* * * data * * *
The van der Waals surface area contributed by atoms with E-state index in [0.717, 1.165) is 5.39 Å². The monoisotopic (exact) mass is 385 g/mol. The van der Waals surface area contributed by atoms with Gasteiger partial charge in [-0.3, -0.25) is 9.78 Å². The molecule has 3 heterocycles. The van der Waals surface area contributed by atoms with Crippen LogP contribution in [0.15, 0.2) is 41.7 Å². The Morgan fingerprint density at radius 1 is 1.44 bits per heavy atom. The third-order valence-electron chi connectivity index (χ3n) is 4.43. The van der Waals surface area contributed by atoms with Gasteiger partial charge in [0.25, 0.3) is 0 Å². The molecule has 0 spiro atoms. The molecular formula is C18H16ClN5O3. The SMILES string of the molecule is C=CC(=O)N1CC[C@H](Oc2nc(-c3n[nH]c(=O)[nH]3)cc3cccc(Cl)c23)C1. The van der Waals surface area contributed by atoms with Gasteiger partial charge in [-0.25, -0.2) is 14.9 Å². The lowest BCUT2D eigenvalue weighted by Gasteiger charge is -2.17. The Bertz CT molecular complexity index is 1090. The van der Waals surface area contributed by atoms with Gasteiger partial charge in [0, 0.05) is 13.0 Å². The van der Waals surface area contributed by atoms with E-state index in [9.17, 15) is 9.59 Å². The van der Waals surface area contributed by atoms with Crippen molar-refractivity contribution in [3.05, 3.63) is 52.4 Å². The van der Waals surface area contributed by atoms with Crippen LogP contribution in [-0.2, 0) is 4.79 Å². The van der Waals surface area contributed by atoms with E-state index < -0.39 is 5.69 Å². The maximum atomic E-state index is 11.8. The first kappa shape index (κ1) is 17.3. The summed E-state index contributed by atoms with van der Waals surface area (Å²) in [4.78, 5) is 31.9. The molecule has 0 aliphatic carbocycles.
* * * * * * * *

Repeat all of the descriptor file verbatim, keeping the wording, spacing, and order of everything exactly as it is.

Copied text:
The van der Waals surface area contributed by atoms with E-state index in [0.717, 1.165) is 5.39 Å². The monoisotopic (exact) mass is 385 g/mol. The van der Waals surface area contributed by atoms with Gasteiger partial charge in [-0.3, -0.25) is 9.78 Å². The molecule has 3 heterocycles. The van der Waals surface area contributed by atoms with Crippen LogP contribution in [0.15, 0.2) is 41.7 Å². The Morgan fingerprint density at radius 1 is 1.44 bits per heavy atom. The third-order valence-electron chi connectivity index (χ3n) is 4.43. The van der Waals surface area contributed by atoms with Gasteiger partial charge in [0.25, 0.3) is 0 Å². The molecule has 0 spiro atoms. The molecular formula is C18H16ClN5O3. The SMILES string of the molecule is C=CC(=O)N1CC[C@H](Oc2nc(-c3n[nH]c(=O)[nH]3)cc3cccc(Cl)c23)C1. The van der Waals surface area contributed by atoms with Gasteiger partial charge in [-0.25, -0.2) is 14.9 Å². The lowest BCUT2D eigenvalue weighted by Gasteiger charge is -2.17. The Bertz CT molecular complexity index is 1090. The van der Waals surface area contributed by atoms with Gasteiger partial charge in [0, 0.05) is 13.0 Å². The van der Waals surface area contributed by atoms with E-state index in [9.17, 15) is 9.59 Å². The van der Waals surface area contributed by atoms with Crippen molar-refractivity contribution in [3.05, 3.63) is 52.4 Å². The van der Waals surface area contributed by atoms with Crippen LogP contribution in [-0.2, 0) is 4.79 Å². The van der Waals surface area contributed by atoms with E-state index < -0.39 is 5.69 Å². The maximum atomic E-state index is 11.8. The first kappa shape index (κ1) is 17.3. The summed E-state index contributed by atoms with van der Waals surface area (Å²) in [4.78, 5) is 31.9. The molecule has 0 aliphatic carbocycles.